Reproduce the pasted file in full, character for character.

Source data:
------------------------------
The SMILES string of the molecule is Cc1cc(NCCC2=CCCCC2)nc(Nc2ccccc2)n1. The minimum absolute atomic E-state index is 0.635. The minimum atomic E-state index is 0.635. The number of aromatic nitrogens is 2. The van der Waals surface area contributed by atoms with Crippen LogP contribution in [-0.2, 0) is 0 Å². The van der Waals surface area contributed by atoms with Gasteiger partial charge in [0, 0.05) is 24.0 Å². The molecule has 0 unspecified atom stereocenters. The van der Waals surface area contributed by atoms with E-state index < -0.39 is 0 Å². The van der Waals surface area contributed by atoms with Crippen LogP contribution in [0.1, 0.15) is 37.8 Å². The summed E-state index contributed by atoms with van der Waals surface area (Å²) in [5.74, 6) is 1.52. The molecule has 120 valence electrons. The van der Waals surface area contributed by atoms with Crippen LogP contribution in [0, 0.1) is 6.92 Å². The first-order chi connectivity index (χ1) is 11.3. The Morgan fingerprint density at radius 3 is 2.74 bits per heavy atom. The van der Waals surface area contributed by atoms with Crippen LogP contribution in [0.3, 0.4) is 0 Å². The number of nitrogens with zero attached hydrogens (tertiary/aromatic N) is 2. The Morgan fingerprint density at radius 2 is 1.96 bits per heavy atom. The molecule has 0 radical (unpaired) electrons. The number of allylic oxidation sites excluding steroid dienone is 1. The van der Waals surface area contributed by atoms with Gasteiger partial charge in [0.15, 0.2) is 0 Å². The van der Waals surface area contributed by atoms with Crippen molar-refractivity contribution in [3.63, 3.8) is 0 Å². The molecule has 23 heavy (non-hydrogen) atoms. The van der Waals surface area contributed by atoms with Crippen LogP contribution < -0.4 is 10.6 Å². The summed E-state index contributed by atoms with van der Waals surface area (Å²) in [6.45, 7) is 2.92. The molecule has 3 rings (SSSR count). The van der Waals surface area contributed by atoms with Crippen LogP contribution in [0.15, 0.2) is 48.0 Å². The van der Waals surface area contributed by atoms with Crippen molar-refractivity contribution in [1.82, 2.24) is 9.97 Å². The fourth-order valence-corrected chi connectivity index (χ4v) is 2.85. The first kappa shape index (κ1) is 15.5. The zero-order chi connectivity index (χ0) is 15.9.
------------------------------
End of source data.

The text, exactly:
The SMILES string of the molecule is Cc1cc(NCCC2=CCCCC2)nc(Nc2ccccc2)n1. The minimum absolute atomic E-state index is 0.635. The minimum atomic E-state index is 0.635. The number of aromatic nitrogens is 2. The van der Waals surface area contributed by atoms with Crippen LogP contribution in [-0.2, 0) is 0 Å². The van der Waals surface area contributed by atoms with Gasteiger partial charge in [0, 0.05) is 24.0 Å². The molecule has 0 unspecified atom stereocenters. The van der Waals surface area contributed by atoms with E-state index < -0.39 is 0 Å². The van der Waals surface area contributed by atoms with Crippen LogP contribution in [0.1, 0.15) is 37.8 Å². The summed E-state index contributed by atoms with van der Waals surface area (Å²) in [5.74, 6) is 1.52. The molecule has 120 valence electrons. The van der Waals surface area contributed by atoms with Crippen LogP contribution in [0, 0.1) is 6.92 Å². The first-order chi connectivity index (χ1) is 11.3. The Morgan fingerprint density at radius 3 is 2.74 bits per heavy atom. The van der Waals surface area contributed by atoms with Crippen LogP contribution in [0.3, 0.4) is 0 Å². The number of nitrogens with zero attached hydrogens (tertiary/aromatic N) is 2. The Morgan fingerprint density at radius 2 is 1.96 bits per heavy atom. The molecule has 0 radical (unpaired) electrons. The number of allylic oxidation sites excluding steroid dienone is 1. The van der Waals surface area contributed by atoms with Gasteiger partial charge in [0.15, 0.2) is 0 Å². The van der Waals surface area contributed by atoms with Crippen molar-refractivity contribution in [3.63, 3.8) is 0 Å². The molecule has 23 heavy (non-hydrogen) atoms. The van der Waals surface area contributed by atoms with Crippen LogP contribution < -0.4 is 10.6 Å². The summed E-state index contributed by atoms with van der Waals surface area (Å²) in [6.45, 7) is 2.92. The molecule has 3 rings (SSSR count). The van der Waals surface area contributed by atoms with Crippen LogP contribution in [0.15, 0.2) is 48.0 Å². The van der Waals surface area contributed by atoms with Crippen molar-refractivity contribution in [1.82, 2.24) is 9.97 Å². The fourth-order valence-corrected chi connectivity index (χ4v) is 2.85. The first kappa shape index (κ1) is 15.5. The zero-order chi connectivity index (χ0) is 15.9.